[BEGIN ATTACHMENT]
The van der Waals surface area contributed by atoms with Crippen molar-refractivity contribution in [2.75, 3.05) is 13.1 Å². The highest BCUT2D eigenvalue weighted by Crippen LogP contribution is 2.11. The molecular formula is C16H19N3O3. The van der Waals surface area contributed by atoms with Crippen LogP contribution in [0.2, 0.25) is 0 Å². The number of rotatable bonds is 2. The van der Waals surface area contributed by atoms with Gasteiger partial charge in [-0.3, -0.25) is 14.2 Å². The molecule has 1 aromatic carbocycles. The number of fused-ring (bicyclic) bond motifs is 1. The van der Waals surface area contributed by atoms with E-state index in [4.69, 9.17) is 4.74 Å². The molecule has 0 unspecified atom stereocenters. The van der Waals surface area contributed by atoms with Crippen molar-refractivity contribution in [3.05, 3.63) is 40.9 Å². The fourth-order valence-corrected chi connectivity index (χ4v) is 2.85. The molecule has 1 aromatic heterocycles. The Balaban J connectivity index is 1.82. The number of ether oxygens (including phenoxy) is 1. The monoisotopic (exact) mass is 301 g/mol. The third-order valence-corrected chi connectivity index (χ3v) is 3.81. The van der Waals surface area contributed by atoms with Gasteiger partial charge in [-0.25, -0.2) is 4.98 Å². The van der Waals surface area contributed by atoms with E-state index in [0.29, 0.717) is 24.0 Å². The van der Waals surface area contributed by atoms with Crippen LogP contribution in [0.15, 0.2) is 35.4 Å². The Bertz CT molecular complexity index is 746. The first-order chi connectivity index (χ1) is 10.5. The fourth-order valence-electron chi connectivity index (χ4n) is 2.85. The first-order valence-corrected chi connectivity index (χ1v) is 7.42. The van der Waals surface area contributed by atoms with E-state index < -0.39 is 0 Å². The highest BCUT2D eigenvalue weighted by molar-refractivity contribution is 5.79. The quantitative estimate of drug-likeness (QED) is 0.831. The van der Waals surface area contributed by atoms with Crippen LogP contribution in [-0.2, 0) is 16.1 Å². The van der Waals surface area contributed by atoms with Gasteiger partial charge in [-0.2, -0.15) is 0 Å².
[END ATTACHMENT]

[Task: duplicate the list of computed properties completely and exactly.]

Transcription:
The van der Waals surface area contributed by atoms with Crippen molar-refractivity contribution in [2.75, 3.05) is 13.1 Å². The highest BCUT2D eigenvalue weighted by Crippen LogP contribution is 2.11. The molecular formula is C16H19N3O3. The van der Waals surface area contributed by atoms with Crippen LogP contribution in [0.2, 0.25) is 0 Å². The number of rotatable bonds is 2. The van der Waals surface area contributed by atoms with Gasteiger partial charge in [-0.3, -0.25) is 14.2 Å². The molecule has 1 aromatic carbocycles. The number of fused-ring (bicyclic) bond motifs is 1. The van der Waals surface area contributed by atoms with E-state index in [4.69, 9.17) is 4.74 Å². The molecule has 0 unspecified atom stereocenters. The van der Waals surface area contributed by atoms with Crippen molar-refractivity contribution in [3.05, 3.63) is 40.9 Å². The fourth-order valence-corrected chi connectivity index (χ4v) is 2.85. The molecule has 1 aromatic heterocycles. The Balaban J connectivity index is 1.82. The number of ether oxygens (including phenoxy) is 1. The monoisotopic (exact) mass is 301 g/mol. The third-order valence-corrected chi connectivity index (χ3v) is 3.81. The van der Waals surface area contributed by atoms with Gasteiger partial charge in [-0.25, -0.2) is 4.98 Å². The van der Waals surface area contributed by atoms with E-state index in [0.29, 0.717) is 24.0 Å². The van der Waals surface area contributed by atoms with Crippen LogP contribution in [0.15, 0.2) is 35.4 Å². The Bertz CT molecular complexity index is 746. The first-order chi connectivity index (χ1) is 10.5. The fourth-order valence-electron chi connectivity index (χ4n) is 2.85. The first-order valence-corrected chi connectivity index (χ1v) is 7.42. The van der Waals surface area contributed by atoms with E-state index < -0.39 is 0 Å². The highest BCUT2D eigenvalue weighted by molar-refractivity contribution is 5.79. The quantitative estimate of drug-likeness (QED) is 0.831. The van der Waals surface area contributed by atoms with Crippen LogP contribution in [-0.2, 0) is 16.1 Å². The van der Waals surface area contributed by atoms with Gasteiger partial charge in [-0.2, -0.15) is 0 Å².